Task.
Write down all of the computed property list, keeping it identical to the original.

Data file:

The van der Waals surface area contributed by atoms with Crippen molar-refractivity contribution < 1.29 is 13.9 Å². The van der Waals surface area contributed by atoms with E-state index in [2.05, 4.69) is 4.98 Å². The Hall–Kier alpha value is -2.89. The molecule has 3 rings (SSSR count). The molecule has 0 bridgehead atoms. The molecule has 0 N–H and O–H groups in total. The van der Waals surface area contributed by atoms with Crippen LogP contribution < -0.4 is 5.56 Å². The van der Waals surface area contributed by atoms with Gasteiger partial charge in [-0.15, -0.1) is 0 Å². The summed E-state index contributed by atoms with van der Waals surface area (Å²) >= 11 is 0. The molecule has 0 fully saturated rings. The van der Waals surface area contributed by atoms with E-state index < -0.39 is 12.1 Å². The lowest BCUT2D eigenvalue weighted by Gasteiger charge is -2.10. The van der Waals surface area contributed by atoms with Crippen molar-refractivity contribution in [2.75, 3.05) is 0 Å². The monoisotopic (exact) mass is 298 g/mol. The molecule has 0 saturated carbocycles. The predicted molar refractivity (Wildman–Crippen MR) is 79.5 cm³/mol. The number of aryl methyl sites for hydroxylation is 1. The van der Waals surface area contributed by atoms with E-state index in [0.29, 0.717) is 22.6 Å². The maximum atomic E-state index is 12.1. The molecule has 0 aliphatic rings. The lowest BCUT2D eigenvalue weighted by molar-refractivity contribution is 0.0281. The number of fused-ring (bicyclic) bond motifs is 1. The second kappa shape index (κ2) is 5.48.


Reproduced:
The van der Waals surface area contributed by atoms with Crippen molar-refractivity contribution < 1.29 is 13.9 Å². The van der Waals surface area contributed by atoms with E-state index in [2.05, 4.69) is 4.98 Å². The Hall–Kier alpha value is -2.89. The molecule has 3 rings (SSSR count). The molecule has 0 bridgehead atoms. The molecule has 0 N–H and O–H groups in total. The van der Waals surface area contributed by atoms with Crippen LogP contribution < -0.4 is 5.56 Å². The van der Waals surface area contributed by atoms with Gasteiger partial charge in [-0.15, -0.1) is 0 Å². The summed E-state index contributed by atoms with van der Waals surface area (Å²) >= 11 is 0. The molecule has 0 fully saturated rings. The van der Waals surface area contributed by atoms with E-state index < -0.39 is 12.1 Å². The lowest BCUT2D eigenvalue weighted by Gasteiger charge is -2.10. The van der Waals surface area contributed by atoms with Crippen molar-refractivity contribution in [2.75, 3.05) is 0 Å². The monoisotopic (exact) mass is 298 g/mol. The molecule has 0 saturated carbocycles. The predicted molar refractivity (Wildman–Crippen MR) is 79.5 cm³/mol. The number of aryl methyl sites for hydroxylation is 1. The van der Waals surface area contributed by atoms with E-state index in [0.29, 0.717) is 22.6 Å². The maximum atomic E-state index is 12.1. The molecule has 0 aliphatic rings. The lowest BCUT2D eigenvalue weighted by molar-refractivity contribution is 0.0281. The number of fused-ring (bicyclic) bond motifs is 1. The second kappa shape index (κ2) is 5.48.